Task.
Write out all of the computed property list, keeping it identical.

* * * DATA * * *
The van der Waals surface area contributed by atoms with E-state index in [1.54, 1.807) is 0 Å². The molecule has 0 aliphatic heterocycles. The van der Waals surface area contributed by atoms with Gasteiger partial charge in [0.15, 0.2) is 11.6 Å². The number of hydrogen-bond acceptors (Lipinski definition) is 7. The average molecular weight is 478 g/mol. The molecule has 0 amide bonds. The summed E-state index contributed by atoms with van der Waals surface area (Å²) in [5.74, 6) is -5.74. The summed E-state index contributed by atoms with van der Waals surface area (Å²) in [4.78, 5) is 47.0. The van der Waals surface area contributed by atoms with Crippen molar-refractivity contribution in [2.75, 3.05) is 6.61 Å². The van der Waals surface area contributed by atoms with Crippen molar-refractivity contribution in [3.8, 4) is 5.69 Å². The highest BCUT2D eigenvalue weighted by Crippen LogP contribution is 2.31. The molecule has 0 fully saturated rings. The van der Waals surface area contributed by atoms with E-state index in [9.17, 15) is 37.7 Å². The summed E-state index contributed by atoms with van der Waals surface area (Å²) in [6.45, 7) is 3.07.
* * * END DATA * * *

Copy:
The van der Waals surface area contributed by atoms with E-state index in [1.54, 1.807) is 0 Å². The molecule has 0 aliphatic heterocycles. The van der Waals surface area contributed by atoms with Gasteiger partial charge in [0.15, 0.2) is 11.6 Å². The number of hydrogen-bond acceptors (Lipinski definition) is 7. The average molecular weight is 478 g/mol. The molecule has 0 amide bonds. The summed E-state index contributed by atoms with van der Waals surface area (Å²) in [5.74, 6) is -5.74. The summed E-state index contributed by atoms with van der Waals surface area (Å²) in [4.78, 5) is 47.0. The van der Waals surface area contributed by atoms with Crippen molar-refractivity contribution in [2.75, 3.05) is 6.61 Å². The van der Waals surface area contributed by atoms with Crippen molar-refractivity contribution in [3.8, 4) is 5.69 Å². The highest BCUT2D eigenvalue weighted by Crippen LogP contribution is 2.31. The molecule has 0 fully saturated rings. The van der Waals surface area contributed by atoms with E-state index in [9.17, 15) is 37.7 Å². The summed E-state index contributed by atoms with van der Waals surface area (Å²) in [6.45, 7) is 3.07.